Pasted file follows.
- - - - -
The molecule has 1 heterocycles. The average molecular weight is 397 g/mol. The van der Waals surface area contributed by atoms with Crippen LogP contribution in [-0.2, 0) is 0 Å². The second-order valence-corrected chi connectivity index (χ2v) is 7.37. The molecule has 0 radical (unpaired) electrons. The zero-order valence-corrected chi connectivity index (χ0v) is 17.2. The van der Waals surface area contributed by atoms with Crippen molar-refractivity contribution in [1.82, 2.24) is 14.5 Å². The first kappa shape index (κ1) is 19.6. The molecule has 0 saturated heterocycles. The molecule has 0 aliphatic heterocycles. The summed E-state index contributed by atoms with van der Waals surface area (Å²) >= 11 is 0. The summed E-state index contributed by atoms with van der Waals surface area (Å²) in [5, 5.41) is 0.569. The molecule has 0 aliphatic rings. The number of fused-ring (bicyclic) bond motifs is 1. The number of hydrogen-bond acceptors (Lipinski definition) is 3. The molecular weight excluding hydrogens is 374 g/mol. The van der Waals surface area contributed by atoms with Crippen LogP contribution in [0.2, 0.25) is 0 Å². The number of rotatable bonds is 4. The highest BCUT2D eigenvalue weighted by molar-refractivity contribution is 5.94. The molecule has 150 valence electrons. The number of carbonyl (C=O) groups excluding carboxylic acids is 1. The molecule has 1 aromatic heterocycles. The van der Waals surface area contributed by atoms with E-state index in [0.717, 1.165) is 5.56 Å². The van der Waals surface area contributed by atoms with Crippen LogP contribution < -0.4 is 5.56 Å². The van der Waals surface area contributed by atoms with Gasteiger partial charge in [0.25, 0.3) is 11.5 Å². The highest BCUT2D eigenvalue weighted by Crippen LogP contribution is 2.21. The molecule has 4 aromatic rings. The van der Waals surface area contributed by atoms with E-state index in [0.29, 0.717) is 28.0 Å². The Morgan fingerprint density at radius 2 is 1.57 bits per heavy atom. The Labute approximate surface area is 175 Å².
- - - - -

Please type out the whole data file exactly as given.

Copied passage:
The molecule has 1 heterocycles. The average molecular weight is 397 g/mol. The van der Waals surface area contributed by atoms with Crippen LogP contribution in [-0.2, 0) is 0 Å². The second-order valence-corrected chi connectivity index (χ2v) is 7.37. The molecule has 0 radical (unpaired) electrons. The zero-order valence-corrected chi connectivity index (χ0v) is 17.2. The van der Waals surface area contributed by atoms with Crippen molar-refractivity contribution in [1.82, 2.24) is 14.5 Å². The first kappa shape index (κ1) is 19.6. The molecule has 0 saturated heterocycles. The molecule has 0 aliphatic heterocycles. The summed E-state index contributed by atoms with van der Waals surface area (Å²) >= 11 is 0. The summed E-state index contributed by atoms with van der Waals surface area (Å²) in [5, 5.41) is 0.569. The molecule has 0 aliphatic rings. The number of fused-ring (bicyclic) bond motifs is 1. The number of hydrogen-bond acceptors (Lipinski definition) is 3. The molecular weight excluding hydrogens is 374 g/mol. The van der Waals surface area contributed by atoms with Crippen LogP contribution in [0.2, 0.25) is 0 Å². The number of rotatable bonds is 4. The highest BCUT2D eigenvalue weighted by molar-refractivity contribution is 5.94. The molecule has 150 valence electrons. The number of carbonyl (C=O) groups excluding carboxylic acids is 1. The molecule has 1 aromatic heterocycles. The van der Waals surface area contributed by atoms with E-state index in [0.717, 1.165) is 5.56 Å². The van der Waals surface area contributed by atoms with Crippen LogP contribution < -0.4 is 5.56 Å². The van der Waals surface area contributed by atoms with Gasteiger partial charge in [0.25, 0.3) is 11.5 Å². The highest BCUT2D eigenvalue weighted by Crippen LogP contribution is 2.21. The molecule has 4 aromatic rings. The van der Waals surface area contributed by atoms with E-state index in [0.29, 0.717) is 28.0 Å². The Morgan fingerprint density at radius 2 is 1.57 bits per heavy atom. The Labute approximate surface area is 175 Å².